Irregular sleep may increase risk of cardiovascular events

March 02, 2020

Boston, MA -- The body's clock keeps metabolism, blood pressure and heart rate running on schedule. But when an irregular sleep pattern disrupts this delicate ticking, what happens? A new study led by investigators from Brigham and Women's Hospital measured participants' sleep duration and timing, finding that over a five-year period, individuals who had the most irregular sleep experienced a two-fold increased risk of developing cardiovascular disease compared to those with the most regular sleep patterns. The team's findings are published in The Journal of the American College of Cardiology.

"When we talk about interventions to prevent heart attacks and stroke, we focus on diet and exercise," said lead author Tianyi Huang, ScD, of the Brigham's Channing Division of Network Medicine. "Even when we talk about sleep, we tend to focus on duration -- how many hours a person sleeps each night -- but not on sleep irregularity and the impact of going to bed at different times or sleeping different amounts from night to night. Our study indicates that healthy sleep isn't just about quantity but also about variability, and that this can have an important effect on heart health."

Huang and colleagues examined data from the Multi-Ethnic Study of Atherosclerosis (MESA), a federally funded, prospective study that included 1,992 participants who did not have cardiovascular disease at the beginning of the study. MESA consisted of a diverse study population made up of white (38 percent), African American (28 percent), Hispanic (22 percent) and Chinese American (12 percent) participants, aged 45-84 years, from six field centers across the U.S. Participants wore an activity tracker on their wrist for seven days that recorded their sleep, including bedtime, sleep duration and wake time. They were then followed for an average of 4.9 years. During that time, 111 participants experienced cardiovascular events, including heart attack, stroke and other adverse events.

The investigators divided participants into four groups ranging from those with the most irregular sleep patterns (two hours or more difference in sleep duration each night) and those with the most regular sleep patterns (less than an hour difference in sleep duration each night). They also compared those with the most consistent bedtimes (less than 30-minute difference each night) and most inconsistent bedtimes (90 minutes or more). The team found a two-fold increase in risk of cardiovascular events among those with the most irregular sleep patterns. The researchers estimate that for every 1,000 people following the most regular sleep pattern, only eight would have a cardiovascular event over one year; for every 1,000 people with the most irregular sleep patterns, 20 people would likely develop a cardiovascular event over one year.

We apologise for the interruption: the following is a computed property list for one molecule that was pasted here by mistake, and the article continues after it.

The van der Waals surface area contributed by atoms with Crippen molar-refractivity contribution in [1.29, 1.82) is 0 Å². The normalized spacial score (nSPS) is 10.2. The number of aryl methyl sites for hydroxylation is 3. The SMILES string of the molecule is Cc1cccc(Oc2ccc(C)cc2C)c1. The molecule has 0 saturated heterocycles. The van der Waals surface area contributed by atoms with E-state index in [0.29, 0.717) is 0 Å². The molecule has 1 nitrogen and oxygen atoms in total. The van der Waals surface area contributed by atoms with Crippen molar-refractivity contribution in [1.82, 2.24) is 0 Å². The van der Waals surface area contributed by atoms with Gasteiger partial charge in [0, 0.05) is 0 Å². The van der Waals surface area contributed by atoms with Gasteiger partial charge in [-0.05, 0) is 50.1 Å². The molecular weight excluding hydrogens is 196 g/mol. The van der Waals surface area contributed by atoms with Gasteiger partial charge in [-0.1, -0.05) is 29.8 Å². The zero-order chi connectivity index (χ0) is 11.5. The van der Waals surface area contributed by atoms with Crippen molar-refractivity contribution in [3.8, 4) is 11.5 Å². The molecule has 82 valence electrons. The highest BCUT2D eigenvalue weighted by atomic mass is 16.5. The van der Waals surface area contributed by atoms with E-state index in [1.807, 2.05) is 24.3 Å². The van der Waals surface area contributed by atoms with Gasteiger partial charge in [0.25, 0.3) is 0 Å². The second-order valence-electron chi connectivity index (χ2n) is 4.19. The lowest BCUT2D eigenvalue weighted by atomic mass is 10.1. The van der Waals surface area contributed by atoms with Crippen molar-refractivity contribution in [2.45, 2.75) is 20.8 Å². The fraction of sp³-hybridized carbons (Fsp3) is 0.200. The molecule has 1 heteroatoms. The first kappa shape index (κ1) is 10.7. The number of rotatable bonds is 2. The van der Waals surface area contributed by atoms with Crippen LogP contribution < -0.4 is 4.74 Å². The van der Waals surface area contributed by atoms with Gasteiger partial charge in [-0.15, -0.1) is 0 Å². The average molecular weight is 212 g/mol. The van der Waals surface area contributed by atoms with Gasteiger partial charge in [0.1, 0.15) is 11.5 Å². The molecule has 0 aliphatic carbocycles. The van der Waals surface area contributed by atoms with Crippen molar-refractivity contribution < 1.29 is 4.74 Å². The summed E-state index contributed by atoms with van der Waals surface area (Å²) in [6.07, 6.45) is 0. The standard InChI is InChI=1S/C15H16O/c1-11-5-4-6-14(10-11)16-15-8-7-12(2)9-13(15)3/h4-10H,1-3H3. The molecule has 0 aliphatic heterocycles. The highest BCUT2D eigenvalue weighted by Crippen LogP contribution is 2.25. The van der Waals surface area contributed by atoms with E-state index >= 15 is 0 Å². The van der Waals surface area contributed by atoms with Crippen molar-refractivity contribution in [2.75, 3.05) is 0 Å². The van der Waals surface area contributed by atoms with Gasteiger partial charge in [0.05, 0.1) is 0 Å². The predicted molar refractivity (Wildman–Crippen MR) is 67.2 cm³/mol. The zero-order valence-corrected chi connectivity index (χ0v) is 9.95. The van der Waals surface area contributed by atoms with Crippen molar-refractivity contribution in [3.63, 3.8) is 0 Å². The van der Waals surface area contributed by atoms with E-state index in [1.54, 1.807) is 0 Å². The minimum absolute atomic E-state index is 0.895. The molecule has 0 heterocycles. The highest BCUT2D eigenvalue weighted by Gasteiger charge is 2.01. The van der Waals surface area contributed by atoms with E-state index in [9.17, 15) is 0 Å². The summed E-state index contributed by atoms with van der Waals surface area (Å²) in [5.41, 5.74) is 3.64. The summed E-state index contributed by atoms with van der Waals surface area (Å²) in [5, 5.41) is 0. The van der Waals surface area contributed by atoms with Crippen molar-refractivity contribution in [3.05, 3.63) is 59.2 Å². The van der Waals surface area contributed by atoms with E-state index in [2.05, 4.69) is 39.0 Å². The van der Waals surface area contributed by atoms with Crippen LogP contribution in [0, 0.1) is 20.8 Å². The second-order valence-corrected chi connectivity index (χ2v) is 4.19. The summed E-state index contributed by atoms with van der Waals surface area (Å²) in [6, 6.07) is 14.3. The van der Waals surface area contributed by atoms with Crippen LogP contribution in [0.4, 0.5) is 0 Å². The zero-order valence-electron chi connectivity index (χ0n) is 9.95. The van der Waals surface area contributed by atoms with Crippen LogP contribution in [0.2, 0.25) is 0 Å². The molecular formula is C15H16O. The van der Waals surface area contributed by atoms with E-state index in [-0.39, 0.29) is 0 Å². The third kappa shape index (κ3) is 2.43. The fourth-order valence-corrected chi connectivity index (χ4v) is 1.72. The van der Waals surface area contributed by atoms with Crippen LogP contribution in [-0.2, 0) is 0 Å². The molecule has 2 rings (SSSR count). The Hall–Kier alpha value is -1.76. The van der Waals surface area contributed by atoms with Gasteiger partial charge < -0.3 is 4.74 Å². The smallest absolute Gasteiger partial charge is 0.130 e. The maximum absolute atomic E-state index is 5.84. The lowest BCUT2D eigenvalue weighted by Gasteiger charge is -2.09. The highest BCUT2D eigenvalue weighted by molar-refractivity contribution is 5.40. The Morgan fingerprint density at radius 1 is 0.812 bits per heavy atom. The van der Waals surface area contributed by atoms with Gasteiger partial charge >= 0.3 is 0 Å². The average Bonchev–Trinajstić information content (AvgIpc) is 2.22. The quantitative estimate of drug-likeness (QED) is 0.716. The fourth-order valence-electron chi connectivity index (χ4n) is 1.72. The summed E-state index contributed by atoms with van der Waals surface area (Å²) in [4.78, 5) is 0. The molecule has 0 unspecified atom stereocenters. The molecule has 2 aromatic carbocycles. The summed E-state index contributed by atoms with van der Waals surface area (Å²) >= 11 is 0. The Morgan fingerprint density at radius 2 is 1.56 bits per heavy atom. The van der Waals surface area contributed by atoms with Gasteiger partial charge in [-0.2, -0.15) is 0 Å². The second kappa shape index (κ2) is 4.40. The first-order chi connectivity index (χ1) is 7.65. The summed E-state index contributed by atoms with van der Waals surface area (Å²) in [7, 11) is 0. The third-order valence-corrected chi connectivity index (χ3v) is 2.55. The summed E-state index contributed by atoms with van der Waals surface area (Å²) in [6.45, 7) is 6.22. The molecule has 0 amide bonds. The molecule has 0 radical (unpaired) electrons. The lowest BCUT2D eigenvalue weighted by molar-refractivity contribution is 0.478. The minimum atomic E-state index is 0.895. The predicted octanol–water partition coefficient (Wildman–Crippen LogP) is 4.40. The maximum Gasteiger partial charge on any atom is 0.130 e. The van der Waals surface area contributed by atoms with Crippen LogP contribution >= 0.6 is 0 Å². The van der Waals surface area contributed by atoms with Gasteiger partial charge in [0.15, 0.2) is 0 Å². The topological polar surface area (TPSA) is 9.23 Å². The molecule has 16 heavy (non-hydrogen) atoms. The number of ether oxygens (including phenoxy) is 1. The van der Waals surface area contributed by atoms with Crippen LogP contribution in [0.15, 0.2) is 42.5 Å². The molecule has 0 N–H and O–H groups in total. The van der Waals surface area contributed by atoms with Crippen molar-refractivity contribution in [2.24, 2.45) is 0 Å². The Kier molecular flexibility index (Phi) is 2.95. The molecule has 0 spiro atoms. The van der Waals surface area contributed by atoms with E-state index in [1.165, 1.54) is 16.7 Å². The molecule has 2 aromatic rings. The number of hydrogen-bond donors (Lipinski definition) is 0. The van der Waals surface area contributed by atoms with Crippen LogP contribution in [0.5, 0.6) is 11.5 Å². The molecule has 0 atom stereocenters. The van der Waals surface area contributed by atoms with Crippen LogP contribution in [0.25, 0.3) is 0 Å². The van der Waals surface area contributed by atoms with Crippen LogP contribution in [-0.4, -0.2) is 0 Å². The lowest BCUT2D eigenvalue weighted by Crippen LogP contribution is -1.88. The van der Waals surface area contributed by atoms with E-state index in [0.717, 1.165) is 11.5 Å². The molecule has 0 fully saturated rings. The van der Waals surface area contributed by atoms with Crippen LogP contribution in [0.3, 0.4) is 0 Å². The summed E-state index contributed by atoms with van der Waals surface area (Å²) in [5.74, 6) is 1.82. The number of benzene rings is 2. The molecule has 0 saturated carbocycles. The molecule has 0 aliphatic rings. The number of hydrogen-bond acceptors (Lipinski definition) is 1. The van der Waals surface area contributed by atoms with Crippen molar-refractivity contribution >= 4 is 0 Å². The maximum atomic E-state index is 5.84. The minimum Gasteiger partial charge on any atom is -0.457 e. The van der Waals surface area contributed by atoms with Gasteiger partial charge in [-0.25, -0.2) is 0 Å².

While large for a study that uses wrist-worn activity trackers to measure sleep, the sample size for the study was modest and its follow-up time was relatively short, which meant that the researchers could not assess risk of individual adverse events such as a heart attack versus a stroke and the possibility of chance findings could not be fully excluded. If larger studies confirm these findings in the future, Huang would like to evaluate whether an intervention -- such as, sleeping longer or more regularly -- could decrease a person's risk.

"Sleep regularity is a modifiable behavior. In the future, we'd like to explore whether changing one's sleep patterns by going to bed consistently each night may reduce a person's risk of future cardiovascular events," said Huang.
This research was supported by the National Heart, Lung and Blood Institute (HHSN268201500003I, N01-HC-95159, N01-HC-95160, N01-HC-95161, N01-HC-95162, N01-HC-95163, N01-HC-95164, N01-HC-95165, N01-HC-95166, N01-HC-95167, N01-HC-95168, N01-HC-95169, K01HL143034, R35HL135818) and the National Center for Advancing Translational Sciences (grants UL1-TR-000040, UL1-TR-001079, and UL1-TR-001420). The MESA Sleep Study was supported by NHLBI grant HL56984. A co-author reports consulting fees from Jazz Pharmaceutical and Respircardia Inc., and grant support from Jazz Pharmaceutical unrelated to this work.

Paper cited: Huang, T et al. "Actigraphy-measured Sleep Regularity and Risk of Incident Cardiovascular Disease: The Multi-Ethnic Study of Atherosclerosis" Journal of the American College of Cardiology DOI: 10.1016/j.jacc.2019.12.054

Brigham Health, a global leader in creating a healthier world, consists of Brigham and Women's Hospital, Brigham and Women's Faulkner Hospital, the Brigham and Women's Physicians Organization and many related facilities and programs. With more than 1,000 inpatient beds, approximately 60,000 inpatient stays and 1.7 million outpatient encounters annually, Brigham Health's 1,200 physicians provide expert care in virtually every medical and surgical specialty to patients locally, regionally and around the world. An international leader in basic, clinical and translational research, Brigham Health has nearly 5,000 scientists, including physician-investigators, renowned biomedical researchers and faculty supported by over $700 million in funding. The Brigham's medical preeminence dates back to 1832, and now, with 19,000 employees, that rich history is the foundation for its commitment to research, innovation, and community. Boston-based Brigham and Women's Hospital is a teaching affiliate of Harvard Medical School and dedicated to educating and training the next generation of health care professionals. For more information, resources, and to follow us on social media, please visit

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